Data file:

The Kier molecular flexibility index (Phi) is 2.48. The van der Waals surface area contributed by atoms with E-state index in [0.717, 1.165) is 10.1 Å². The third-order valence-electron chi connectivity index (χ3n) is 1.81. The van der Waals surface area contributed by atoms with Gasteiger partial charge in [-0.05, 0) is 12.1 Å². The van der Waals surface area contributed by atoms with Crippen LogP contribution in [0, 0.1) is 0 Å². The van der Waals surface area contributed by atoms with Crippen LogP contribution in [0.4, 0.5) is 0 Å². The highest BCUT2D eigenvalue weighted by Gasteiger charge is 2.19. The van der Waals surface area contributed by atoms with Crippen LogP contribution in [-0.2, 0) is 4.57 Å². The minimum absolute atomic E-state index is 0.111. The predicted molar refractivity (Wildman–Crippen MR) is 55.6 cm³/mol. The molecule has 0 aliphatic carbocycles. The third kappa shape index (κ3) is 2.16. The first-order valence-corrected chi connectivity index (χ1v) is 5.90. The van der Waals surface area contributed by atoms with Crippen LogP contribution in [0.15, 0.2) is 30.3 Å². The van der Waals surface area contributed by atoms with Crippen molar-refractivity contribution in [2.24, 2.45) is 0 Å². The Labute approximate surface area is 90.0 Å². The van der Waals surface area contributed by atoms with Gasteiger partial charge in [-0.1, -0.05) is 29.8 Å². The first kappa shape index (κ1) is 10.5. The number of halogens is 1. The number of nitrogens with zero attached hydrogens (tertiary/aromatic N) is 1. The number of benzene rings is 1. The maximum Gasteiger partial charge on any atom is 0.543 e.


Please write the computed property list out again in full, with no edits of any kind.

The Kier molecular flexibility index (Phi) is 2.48. The van der Waals surface area contributed by atoms with E-state index in [0.717, 1.165) is 10.1 Å². The third-order valence-electron chi connectivity index (χ3n) is 1.81. The van der Waals surface area contributed by atoms with Gasteiger partial charge in [-0.05, 0) is 12.1 Å². The van der Waals surface area contributed by atoms with Crippen LogP contribution in [0, 0.1) is 0 Å². The van der Waals surface area contributed by atoms with Crippen LogP contribution in [0.4, 0.5) is 0 Å². The highest BCUT2D eigenvalue weighted by Gasteiger charge is 2.19. The van der Waals surface area contributed by atoms with Crippen LogP contribution in [-0.2, 0) is 4.57 Å². The minimum absolute atomic E-state index is 0.111. The predicted molar refractivity (Wildman–Crippen MR) is 55.6 cm³/mol. The molecule has 0 aliphatic carbocycles. The third kappa shape index (κ3) is 2.16. The first-order valence-corrected chi connectivity index (χ1v) is 5.90. The van der Waals surface area contributed by atoms with Crippen LogP contribution in [0.15, 0.2) is 30.3 Å². The van der Waals surface area contributed by atoms with Crippen molar-refractivity contribution in [2.24, 2.45) is 0 Å². The Labute approximate surface area is 90.0 Å². The van der Waals surface area contributed by atoms with Gasteiger partial charge in [-0.1, -0.05) is 29.8 Å². The first kappa shape index (κ1) is 10.5. The number of halogens is 1. The number of nitrogens with zero attached hydrogens (tertiary/aromatic N) is 1. The number of benzene rings is 1. The maximum Gasteiger partial charge on any atom is 0.543 e.